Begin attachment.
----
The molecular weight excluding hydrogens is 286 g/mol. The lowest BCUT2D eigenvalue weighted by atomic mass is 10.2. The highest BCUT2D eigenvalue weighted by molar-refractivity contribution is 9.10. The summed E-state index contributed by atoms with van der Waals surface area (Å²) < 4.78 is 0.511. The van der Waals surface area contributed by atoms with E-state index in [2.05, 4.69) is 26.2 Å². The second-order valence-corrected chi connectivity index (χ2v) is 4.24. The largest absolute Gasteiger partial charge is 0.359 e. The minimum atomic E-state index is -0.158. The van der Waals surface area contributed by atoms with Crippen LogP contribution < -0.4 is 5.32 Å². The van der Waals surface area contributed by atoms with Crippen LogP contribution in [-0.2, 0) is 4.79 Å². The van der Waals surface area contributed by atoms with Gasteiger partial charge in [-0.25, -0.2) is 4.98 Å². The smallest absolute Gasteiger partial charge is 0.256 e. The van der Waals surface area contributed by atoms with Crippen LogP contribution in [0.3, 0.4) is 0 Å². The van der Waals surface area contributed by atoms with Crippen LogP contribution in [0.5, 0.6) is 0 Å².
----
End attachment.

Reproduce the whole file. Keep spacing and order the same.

The molecular weight excluding hydrogens is 286 g/mol. The lowest BCUT2D eigenvalue weighted by atomic mass is 10.2. The highest BCUT2D eigenvalue weighted by molar-refractivity contribution is 9.10. The summed E-state index contributed by atoms with van der Waals surface area (Å²) < 4.78 is 0.511. The van der Waals surface area contributed by atoms with E-state index in [2.05, 4.69) is 26.2 Å². The second-order valence-corrected chi connectivity index (χ2v) is 4.24. The largest absolute Gasteiger partial charge is 0.359 e. The minimum atomic E-state index is -0.158. The van der Waals surface area contributed by atoms with Crippen LogP contribution < -0.4 is 5.32 Å². The van der Waals surface area contributed by atoms with Crippen LogP contribution in [-0.2, 0) is 4.79 Å². The van der Waals surface area contributed by atoms with Gasteiger partial charge in [-0.25, -0.2) is 4.98 Å². The smallest absolute Gasteiger partial charge is 0.256 e. The van der Waals surface area contributed by atoms with Crippen LogP contribution in [0.3, 0.4) is 0 Å². The van der Waals surface area contributed by atoms with Crippen LogP contribution in [0.5, 0.6) is 0 Å².